Monthly Archives: December 2013

Advanced Memory Management

Overview
In the Installation Guide, it states (for RHEL 6) that the sysctl.conf file needs the following values:

xfs_mount_options = rw,noatime,inode64,allocsize=16m 
kernel.shmmax = 500000000
kernel.shmmni = 4096
kernel.shmall = 4000000000
kernel.sem = 250 512000 100 2048
kernel.sysrq = 1
kernel.core_uses_pid = 1
kernel.msgmnb = 65536
kernel.msgmax = 65536
kernel.msgmni = 2048
net.ipv4.tcp_syncookies = 1 
net.ipv4.ip_forward = 0 
net.ipv4.conf.default.accept_source_route = 0 
net.ipv4.tcp_tw_recycle = 1 
net.ipv4.tcp_max_syn_backlog = 4096 
net.ipv4.conf.all.arp_filter = 1 
net.ipv4.ip_local_port_range = 1025 65535 
net.core.netdev_max_backlog = 10000 
vm.overcommit_memory = 2

The kernal.shmmax, kernal.shmall, and vm.overcommit_memory settings are basically allowing the operating system cache management memory. Quoting Luke Lonergan (one of the founders of Greenplum), “The automatic IO cache in Linux will cache the first IO to tables that fit and subsequent queries will use the cache provided the tables aren’t ejected.” This caching is automatic too. So this is very different from Oracle for example, where you manage the “SGA” rather than letting the OS handle the caching.
+1 for Greenplum

This also means it is significantly easier to manage memory. You won’t be running to the init.ora file to manage the SGA but rather, you’ll let the OS handle the caching.
+1 for Greenplum

Eager Free Memory Policy
The “gp_resqueue_memory_policy” setting is in the postgresql.conf file and it set on the master only. You can also set it in your session which may be helpful for large transformation statements.

The default is “eager_free” and was introduced in Greenplum 4.2. It exploits the fact that all slices won’t be executing at the same time. It divides the query plan into stages and memory is distributed to each stage knowing that subsequent slices won’t execute until the blocking operators have completed. Leaving this the default value is typically the best idea.

statement_mem
If you have very large queries that need more memory, you can change statement_mem to use more memory rather than spilling to disk. You can see a query wanting more memory by looking at the explain plan of a query by using “explain analyze”. For example:

EXPLAIN ANALYZE SELECT * FROM .....;

The output will show the plan used but a key item to look for is “bytes wanted”. When you see this, it means that Greenplum had to spill to disk because there wasn’t enough memory available. The best approach is likely to rewrite the query. Alternatively, you can increase the amount of memory available.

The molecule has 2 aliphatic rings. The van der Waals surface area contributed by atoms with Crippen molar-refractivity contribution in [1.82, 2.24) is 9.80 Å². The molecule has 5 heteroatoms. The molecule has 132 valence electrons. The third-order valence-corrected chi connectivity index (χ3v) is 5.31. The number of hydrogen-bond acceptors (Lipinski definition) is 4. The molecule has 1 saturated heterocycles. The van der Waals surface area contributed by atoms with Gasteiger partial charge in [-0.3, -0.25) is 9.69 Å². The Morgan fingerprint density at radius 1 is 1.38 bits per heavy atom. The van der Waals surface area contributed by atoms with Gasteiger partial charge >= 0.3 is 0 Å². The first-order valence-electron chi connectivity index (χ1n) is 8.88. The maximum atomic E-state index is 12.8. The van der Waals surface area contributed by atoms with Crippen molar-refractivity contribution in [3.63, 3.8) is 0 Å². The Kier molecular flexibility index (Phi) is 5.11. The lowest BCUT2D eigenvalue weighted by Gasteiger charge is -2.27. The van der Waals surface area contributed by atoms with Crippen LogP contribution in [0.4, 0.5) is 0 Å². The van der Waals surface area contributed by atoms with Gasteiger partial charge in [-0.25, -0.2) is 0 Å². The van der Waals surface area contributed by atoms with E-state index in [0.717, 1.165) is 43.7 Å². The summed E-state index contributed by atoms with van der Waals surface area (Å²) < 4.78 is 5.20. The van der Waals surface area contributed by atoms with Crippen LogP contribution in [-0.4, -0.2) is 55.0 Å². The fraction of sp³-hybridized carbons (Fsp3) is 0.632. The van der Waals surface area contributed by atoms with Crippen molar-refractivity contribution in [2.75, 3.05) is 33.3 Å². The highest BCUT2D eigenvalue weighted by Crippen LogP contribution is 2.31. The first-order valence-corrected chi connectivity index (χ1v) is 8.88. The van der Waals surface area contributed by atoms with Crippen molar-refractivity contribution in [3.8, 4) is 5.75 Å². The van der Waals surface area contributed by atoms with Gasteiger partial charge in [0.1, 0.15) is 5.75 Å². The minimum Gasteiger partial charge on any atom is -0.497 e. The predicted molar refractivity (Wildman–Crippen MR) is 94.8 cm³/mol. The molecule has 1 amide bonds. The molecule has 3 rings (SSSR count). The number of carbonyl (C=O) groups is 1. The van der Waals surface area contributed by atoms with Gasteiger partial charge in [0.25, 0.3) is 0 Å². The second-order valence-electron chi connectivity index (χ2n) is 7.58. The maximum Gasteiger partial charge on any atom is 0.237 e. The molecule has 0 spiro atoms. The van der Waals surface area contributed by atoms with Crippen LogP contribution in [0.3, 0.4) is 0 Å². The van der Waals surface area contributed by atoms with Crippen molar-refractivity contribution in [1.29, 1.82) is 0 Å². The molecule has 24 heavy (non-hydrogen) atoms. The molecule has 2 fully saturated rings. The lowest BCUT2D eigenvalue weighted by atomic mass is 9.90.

The maximum value you can set for statement_mem is determined by “max_statement_mem”. The default max_statement_mem is 2MB.

On the Master, execute the following to increase the statement_mem:

gpconfig -c max_statement_mem -v 16GB
gpstop -u

Now, you can change the memory setting in your session. You can also do this with gpconfig to make the setting for all sessions.

set statement_mem = '8GB';

Re-run your query and see if it executes faster and if it still has “bytes wanted” in the query plan.

Compressed Work Files
If you know you are spilling to disk when executing queries because EXPLAIN ANALYZE showed that more bytes were wanted than available, you can trade CPU for IO by compressing the work files. This is is done with “gp_workfile_compress_algorithm”. The default value is “none” but you can change this to “zlib”. It can be done at the session or with gpconfig to make it system wide.

Temporary Tables
Another way to deal with very large queries that spill to disk is to use temporary tables that are compressed. This is ideal when you use a subquery that is then joined to other tables. If you know it is spilling to disk (again from EXPLAIN ANALYZE showing more bytes wanted than available), you can populate a compressed temporary table instead. For example:

CREATE TEMPORARY TABLE foo
(myid int, bar text)
WITH (APPENDONLY=true, COMPRESSTYPE=quicklz) ON COMMIT DROP 
DISTRIBUTED BY (myid);

Summary
Greenplum is pretty easy to manage memory because it has been designed to leverage the OS caching. The default Eager Free Memory Policy and default statement_mem works very well for most all queries in the database. However, if you do see queries still need more memory than is available, you can increase the statement_mem. If you are still spilling to disk because your statement needs more memory, you can have Greenplum automatically compress work files and/or use compressed temporary tables.